Early American History Series

The American Colonies, 1500-1830

The early modern colonization of the Americas ranks among the most influential developments that shaped the modern world. Between the initial exploratory European contacts with the Americas in the late fifteenth century and the eventual independence of American states from Europe lies the multifaceted development of small communities into large colonies, which drew upon their European inheritance and their New World experience and interaction with non-European cultures and societies to form distinctive cultures and identities. The peer-reviewed book series Early American History Series is dedicated to the advancement of scholarly understanding of the history of the colonization of the Americas. It offers explorations on any aspect of early American history to a broad audience of historians. These investigations may be conceived in the broadest way chronologically, geographically, and thematically, whether in explicitly comparative studies, or by the grouping of studies. The book series is housed at the State University of New York—New Paltz (U.S.A.).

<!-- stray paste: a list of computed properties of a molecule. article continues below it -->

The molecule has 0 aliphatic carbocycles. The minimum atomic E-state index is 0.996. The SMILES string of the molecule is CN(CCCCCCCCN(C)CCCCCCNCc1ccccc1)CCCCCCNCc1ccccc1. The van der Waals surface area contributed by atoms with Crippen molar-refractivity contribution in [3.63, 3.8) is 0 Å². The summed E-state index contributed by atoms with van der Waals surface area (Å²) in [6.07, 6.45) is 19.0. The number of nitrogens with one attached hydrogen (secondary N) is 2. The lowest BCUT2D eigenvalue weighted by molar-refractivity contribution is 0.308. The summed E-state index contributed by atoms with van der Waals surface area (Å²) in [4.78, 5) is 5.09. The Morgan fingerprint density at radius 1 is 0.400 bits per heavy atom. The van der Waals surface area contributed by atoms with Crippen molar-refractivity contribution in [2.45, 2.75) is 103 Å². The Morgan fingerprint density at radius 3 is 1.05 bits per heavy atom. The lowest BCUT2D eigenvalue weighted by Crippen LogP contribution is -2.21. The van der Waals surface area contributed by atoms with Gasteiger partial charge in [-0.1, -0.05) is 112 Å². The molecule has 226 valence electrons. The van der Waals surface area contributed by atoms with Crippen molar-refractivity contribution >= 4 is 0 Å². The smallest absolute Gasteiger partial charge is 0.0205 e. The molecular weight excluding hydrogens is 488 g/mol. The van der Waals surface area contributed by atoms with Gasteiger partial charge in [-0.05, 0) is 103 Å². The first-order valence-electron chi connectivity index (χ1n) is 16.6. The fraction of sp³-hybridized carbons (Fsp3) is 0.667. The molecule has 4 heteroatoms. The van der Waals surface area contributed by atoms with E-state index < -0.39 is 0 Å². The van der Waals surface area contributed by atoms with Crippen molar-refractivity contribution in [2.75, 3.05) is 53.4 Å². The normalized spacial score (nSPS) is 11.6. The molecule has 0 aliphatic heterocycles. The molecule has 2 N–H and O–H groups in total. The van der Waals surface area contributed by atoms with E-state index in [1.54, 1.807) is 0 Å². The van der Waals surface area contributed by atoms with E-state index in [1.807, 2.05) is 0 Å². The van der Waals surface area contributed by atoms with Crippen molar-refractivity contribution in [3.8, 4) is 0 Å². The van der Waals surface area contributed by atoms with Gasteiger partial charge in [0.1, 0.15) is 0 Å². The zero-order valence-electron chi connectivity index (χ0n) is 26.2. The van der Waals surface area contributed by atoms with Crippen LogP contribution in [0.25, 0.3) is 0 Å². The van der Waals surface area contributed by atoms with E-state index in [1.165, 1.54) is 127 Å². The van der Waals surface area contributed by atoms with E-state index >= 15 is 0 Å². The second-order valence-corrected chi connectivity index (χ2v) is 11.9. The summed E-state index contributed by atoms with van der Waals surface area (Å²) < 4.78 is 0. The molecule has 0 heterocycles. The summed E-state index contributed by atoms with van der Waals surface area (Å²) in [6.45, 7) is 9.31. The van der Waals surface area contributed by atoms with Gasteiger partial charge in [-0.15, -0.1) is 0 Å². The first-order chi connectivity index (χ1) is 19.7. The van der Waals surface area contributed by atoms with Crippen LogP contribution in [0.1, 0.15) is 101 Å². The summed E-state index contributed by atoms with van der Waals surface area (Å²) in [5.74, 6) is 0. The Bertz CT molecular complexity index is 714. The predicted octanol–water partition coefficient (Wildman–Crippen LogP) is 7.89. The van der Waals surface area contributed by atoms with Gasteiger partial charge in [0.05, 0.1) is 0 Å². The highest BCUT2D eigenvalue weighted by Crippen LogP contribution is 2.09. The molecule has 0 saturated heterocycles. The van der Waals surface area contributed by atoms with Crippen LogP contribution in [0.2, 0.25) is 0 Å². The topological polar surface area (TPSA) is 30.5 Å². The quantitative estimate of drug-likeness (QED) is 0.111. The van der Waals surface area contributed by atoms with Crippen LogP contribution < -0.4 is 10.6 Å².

Series editors:
Jaap Jacobs, University of St Andrews (U.K.)
Louis H. Roper, State University of New York—New Paltz (U.S.A)
Bertrand Van Ruymbeke, Université de Paris VIII—St. Denis and Institut Universitaire de France (France)

Editorial board:
Trevor Burnard, Wilberforce Institute, University of Hull (U.K.)
Leslie Choquette, Assumption College (U.S.A.)
Simon Middleton, College of William and Mary (U.S.A.)
Jon Parmenter, Cornell University (U.S.A.)
Marie-Jeanne Rossignol, Paris Diderot University (France)
Claudia Schnurmann, Universität Hamburg (Germany)